It’s not about a state budget. It’s not about filling holes. It’s literally about putting two trillion dollars into the hands of the people who need it today. [emphasis added]

Schumer himself added:

It’s not just money for the state government. And that was one of our hardest fights because McConnell had zero in it [for direct grants to states and localities] as of yesterday. It’s for our businesses, it’s for our people, it’s for our hospitals. It’s for our subway riders. And so when you add all that up, New York does far better than the average state.

Translation: chill, Gov. You have to wait until the immediate crisis is over before he has another shot at getting unrestricted federal largesse to bail out his budget. What the two senators didn’t say is that this probably won’t be until after the November elections, at the earliest.
(3/27 Update: Speaker Pelosi reportedly wants to start work immediately on another coronavirus stimulus and rescue bill, which would include more direct aid to state and local governments.  However, a federal bailout that completely makes up for New York’s revenue shortfalls seems highly unlikely–especially since those shortfalls are likely to persist for as long as it takes the economy to fully recover to pre-pandemic levels, which could take years.)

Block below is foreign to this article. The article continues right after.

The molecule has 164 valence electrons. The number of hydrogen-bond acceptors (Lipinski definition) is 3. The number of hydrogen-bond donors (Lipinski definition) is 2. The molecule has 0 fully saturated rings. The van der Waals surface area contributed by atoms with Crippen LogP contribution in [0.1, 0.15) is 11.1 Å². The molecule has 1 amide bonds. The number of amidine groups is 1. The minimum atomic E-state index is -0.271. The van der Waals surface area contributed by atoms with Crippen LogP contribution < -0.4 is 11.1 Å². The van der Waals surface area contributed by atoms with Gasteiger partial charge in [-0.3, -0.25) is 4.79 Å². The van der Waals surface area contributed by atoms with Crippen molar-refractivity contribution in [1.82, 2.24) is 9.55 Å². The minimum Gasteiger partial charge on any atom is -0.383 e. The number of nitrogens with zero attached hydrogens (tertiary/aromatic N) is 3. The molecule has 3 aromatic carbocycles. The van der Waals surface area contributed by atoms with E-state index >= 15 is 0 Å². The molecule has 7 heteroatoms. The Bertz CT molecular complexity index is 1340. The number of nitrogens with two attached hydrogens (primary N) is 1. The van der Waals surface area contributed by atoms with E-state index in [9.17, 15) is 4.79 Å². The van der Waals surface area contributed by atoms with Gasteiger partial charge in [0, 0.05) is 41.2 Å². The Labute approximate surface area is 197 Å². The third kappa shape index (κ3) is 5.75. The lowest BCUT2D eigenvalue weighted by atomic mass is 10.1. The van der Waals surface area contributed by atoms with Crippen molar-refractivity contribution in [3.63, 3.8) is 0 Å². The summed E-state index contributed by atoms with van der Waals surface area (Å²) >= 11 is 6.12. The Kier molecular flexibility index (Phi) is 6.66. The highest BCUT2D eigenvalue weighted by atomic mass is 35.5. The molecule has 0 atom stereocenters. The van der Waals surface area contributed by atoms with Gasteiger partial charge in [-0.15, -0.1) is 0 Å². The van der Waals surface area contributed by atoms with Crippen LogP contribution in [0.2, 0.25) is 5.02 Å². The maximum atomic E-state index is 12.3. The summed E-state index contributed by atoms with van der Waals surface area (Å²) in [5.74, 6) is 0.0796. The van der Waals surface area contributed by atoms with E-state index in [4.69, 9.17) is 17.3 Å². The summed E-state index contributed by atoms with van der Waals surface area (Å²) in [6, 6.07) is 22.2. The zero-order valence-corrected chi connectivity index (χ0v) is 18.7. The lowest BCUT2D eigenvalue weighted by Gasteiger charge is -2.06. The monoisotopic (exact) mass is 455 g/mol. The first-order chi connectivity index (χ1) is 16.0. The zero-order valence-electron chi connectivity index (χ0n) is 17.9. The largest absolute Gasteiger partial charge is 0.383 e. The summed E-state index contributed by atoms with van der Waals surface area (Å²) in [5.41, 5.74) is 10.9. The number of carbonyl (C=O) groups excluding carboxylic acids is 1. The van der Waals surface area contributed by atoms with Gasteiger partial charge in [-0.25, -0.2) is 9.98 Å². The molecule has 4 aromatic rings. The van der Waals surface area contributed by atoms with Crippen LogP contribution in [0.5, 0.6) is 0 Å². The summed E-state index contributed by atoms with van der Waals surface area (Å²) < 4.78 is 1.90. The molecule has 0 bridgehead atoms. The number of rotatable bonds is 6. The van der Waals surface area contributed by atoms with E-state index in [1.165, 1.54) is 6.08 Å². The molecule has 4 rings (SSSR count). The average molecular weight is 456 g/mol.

That’s small comfort to the governor, who clearly hoped against hope for a huge money drop from Washington, D.C., to minimize the deep cuts he needs to make in the state budget for the fiscal year starting April 1.

However, Cuomo has already received a separate large infusion of federal aid last week, in the form of last week’s Families First Coronavirus Relief Act, which will boost New York’s Medicaid funding by up to $6.7 billion. Add that to the $3.8 billion Cuomo expects from the CARES Act, and you’re looking at a sizable chunk of the deficit—with one big caveat.

The “use of funds” provisions (on page 607 of the final bill draft) stipulates that the money from the $150 billion pot can only be used to cover “necessary expenditures incurred due to the public health emergency with respect to the Coronavirus Disease.” Cuomo wants cash to cover normal business-as-usual costs of everything the state budget usually pays for—starting with aid to the nation’s best-funded public schools.

As it happens there is another $30 billion pot of funding in the CARES act for K-12 education and higher ed, with a complicated formula that would appear to yield at least $1.5 billion to $2 billion for New York.

Cuomo today was still pressing for more money to cover “governmental need,” complaining it was “irresponsible” and “reckless” for Congress not to provide it.

Time is running out on the state budget. It’s now clear there won’t be a big federal bailout of the state deficit.

Cuomo indicated today he was looking for a provision that would allow him to “adjust the budget through the years [sic]” to reflect available revenues.  He’d better start “writing” it.

About the Author

E.J. McMahon

Edmund J. McMahon is the Empire Center’s founder and research director.

Read more by E.J. McMahon